May 2011


A client recently supplied some old data from an archive cd produced several years back

The data had been edited on a Mac system prior to OSX

Commodore 64There are convenient Gnu / Linux tools for converting CR+LF  to Line Feed (U+000A), however lone CR (Mac OS 9 and Commodore 8 bit) had me running for emacs and sed.

Ctrl-X and Equals (=) in Emacs will tell you about the document generally, your position, and the hex for the character under the cursor.

x0d or more correctly x0D is the lone CR

sed 's/\x0D/\n/g' < loneHatM.txt > fixed.txt

…is useful.

However if you already have dos2unix and tofrodos installed on Debian, then these two commands, in the sequence shown, will work also:

  1. dos2unix -l oldmac.data
  2. fromdos -a oldmac.data

Quoting directly from the dos2unix manpage about -l switch:

-l –newline
Add additional newline.  Only DOS line endings are changed to two Unix line endings.  In Mac mode only Mac line endings are changed to two              Unix line endings.

Quoting directly from the fromdos manpage about -a switch:

-a     Always convert. If converting from DOS to Unix, this option will cause the program to remove ALL  carriage  returns.  The  default  is  to
remove  carriage  returns  only if they are followed by line feeds.  If converting from Unix to DOS, this option will cause the program to
convert ALL linefeeds to carriage return pairs. The default is to convert linefeeds only if they are not already preceded  by  a  carriage
return.

On this occasion I was lucky in that there were some lookup tables in addition to the main load to MySQL, and these tables were small enough to open in an editor (emacs)

For larger files either take the first few hundred characters (use cut command) or inspect with a hex editor without opening the entire file.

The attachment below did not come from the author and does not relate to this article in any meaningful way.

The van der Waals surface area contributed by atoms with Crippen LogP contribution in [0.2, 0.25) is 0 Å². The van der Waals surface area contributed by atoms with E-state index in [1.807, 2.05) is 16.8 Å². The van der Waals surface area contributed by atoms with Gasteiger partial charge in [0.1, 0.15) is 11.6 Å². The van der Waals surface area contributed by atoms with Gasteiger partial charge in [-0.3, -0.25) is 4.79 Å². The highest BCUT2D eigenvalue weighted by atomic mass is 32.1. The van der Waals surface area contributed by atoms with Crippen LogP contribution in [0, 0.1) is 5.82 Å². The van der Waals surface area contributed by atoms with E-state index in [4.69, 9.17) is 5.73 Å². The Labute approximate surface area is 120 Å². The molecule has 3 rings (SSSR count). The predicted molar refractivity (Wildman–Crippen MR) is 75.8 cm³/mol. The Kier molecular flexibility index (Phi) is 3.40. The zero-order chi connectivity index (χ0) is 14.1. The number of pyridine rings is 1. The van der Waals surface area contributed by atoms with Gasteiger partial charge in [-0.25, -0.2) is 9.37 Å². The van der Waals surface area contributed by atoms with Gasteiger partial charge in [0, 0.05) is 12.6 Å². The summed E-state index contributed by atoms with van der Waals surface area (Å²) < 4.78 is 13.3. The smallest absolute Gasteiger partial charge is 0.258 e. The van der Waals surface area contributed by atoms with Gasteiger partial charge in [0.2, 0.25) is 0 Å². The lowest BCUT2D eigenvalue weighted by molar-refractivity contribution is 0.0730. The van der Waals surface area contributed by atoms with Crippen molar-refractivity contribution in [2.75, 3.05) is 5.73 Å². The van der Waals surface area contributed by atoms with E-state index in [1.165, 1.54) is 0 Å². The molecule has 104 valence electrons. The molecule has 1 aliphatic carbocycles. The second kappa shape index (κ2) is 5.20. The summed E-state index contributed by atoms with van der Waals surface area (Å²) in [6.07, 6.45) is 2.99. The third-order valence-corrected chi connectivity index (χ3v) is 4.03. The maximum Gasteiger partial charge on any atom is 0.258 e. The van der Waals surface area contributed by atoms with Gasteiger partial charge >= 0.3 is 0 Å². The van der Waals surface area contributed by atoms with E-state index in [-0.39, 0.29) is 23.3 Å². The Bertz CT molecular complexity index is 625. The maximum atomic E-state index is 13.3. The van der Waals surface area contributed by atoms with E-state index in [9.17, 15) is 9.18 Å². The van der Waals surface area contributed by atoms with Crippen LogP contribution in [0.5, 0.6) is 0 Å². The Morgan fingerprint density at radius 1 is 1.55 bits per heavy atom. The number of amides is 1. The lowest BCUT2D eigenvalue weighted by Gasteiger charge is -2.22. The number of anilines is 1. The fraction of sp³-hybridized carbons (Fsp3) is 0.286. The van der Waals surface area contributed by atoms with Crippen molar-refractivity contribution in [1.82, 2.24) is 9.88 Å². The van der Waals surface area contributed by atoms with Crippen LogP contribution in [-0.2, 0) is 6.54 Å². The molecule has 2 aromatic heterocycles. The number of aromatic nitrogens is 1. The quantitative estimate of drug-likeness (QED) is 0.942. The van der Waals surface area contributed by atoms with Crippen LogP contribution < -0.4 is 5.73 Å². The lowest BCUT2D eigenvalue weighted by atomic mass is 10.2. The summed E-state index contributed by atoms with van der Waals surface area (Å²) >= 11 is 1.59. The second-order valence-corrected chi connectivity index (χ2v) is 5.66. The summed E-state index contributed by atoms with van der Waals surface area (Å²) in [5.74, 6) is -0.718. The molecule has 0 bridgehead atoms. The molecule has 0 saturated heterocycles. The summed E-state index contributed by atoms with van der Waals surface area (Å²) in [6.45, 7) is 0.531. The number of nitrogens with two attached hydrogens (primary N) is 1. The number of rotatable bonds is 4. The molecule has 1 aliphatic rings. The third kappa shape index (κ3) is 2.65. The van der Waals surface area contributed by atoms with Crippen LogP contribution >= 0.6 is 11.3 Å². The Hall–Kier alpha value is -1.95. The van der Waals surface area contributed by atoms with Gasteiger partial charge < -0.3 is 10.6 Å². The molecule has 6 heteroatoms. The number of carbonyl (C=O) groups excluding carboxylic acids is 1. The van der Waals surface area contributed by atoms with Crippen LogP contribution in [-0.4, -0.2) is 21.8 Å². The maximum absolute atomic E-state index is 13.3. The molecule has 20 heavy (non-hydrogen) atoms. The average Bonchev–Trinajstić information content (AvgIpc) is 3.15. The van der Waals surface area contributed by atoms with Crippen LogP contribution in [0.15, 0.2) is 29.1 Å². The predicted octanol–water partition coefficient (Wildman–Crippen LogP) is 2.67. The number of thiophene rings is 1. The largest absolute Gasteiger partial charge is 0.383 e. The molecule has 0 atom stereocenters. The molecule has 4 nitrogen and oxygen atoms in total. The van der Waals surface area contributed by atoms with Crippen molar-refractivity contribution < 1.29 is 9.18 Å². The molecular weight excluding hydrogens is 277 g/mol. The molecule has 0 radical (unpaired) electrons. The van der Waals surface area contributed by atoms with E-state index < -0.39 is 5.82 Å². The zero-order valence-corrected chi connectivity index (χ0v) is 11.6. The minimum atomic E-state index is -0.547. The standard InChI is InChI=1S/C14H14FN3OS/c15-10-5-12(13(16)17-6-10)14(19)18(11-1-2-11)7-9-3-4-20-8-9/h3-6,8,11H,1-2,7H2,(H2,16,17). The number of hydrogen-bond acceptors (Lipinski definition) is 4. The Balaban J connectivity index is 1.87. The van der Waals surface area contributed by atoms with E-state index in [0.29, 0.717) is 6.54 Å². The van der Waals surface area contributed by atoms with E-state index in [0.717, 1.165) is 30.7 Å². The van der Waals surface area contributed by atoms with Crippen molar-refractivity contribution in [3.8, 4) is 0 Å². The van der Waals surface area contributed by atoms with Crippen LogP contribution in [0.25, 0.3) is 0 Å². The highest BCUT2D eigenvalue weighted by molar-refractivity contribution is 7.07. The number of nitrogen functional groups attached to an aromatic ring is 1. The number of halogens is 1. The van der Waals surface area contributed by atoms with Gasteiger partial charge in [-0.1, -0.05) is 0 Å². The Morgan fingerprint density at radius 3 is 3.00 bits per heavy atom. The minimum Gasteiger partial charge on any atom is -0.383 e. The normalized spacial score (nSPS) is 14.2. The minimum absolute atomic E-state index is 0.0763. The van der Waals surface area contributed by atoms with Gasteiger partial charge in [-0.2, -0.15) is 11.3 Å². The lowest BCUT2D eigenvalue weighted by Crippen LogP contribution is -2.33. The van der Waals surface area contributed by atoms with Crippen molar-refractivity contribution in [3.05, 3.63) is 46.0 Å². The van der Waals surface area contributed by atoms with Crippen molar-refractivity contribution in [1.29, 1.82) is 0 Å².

Max OSX now uses the Unix / Linux convention, so thankfully these conversions are now rare.

Postscript: Turns out that dos2unix utils has a convenient mac2unix command, which does exactly what I require for this client work.

( Given the mac change OS9 to OSX, i can see the need to create a backup before you try out mac2unix the first time )

( The image of the commodore 64 is courtesy of Wikipedia and is located at this page )

In a couple of years there will be whole teams who have never run a benchmark on bare metal.

With that in mind, I thought it worth doing some personal and standard benchmarks, so that future cloud provision can be judged against.

Here is my table for vps, dedicated, desktop, laptop which gives me somewhere to slot future cloud instances.

benchmark table

If you have access to bare metal today, then it might be worth spending an hour now doing a table.

Some of my benchmarks are very particular to Python and/or Mathematics using Gmp library, however unixbench score (highlighted) is a standard score, that you can use in your own table as a general guide.

System Administrators sometimes share their timesaving tips, here I share two.

alias baksysconfig="cd /bak/this/sysconfig/; \
/bin/echo '*shadow* *secret* etc/ssh/ssh*_key etc/.*secret* etc/*/*secret* ' | \
/usr/bin/tr ' ' '\n' | \
tar --wildcards --checkpoint=100 --exclude '*shadow*' -X - -cf etc__`/bin/date +%Y%m%dT%H%M`U.tar /etc; \
cd -"

… and …

alias infolist="(cd /var/lib/dpkg/info/;find . -type f -name '*.list' -printf '%f\n' | awk -F'.list' '{print \$1}')"

You probably already have a local shell startup script, that sets your aliases, and includes your own handy entries.

The –checkpoint flag for tar is a great manual check that:

  • Something actually gets put in the tar file
  • Your whole filesystem is not getting shoved into the tar file
Copying and pasting Linux command lines from the web, it is easy to miss a bit of the command.
Those two points I listed might sound really obvious, but when working in space limited VPS environments, a typo that results in the whole filesystem being tarred, is not a good situation 😐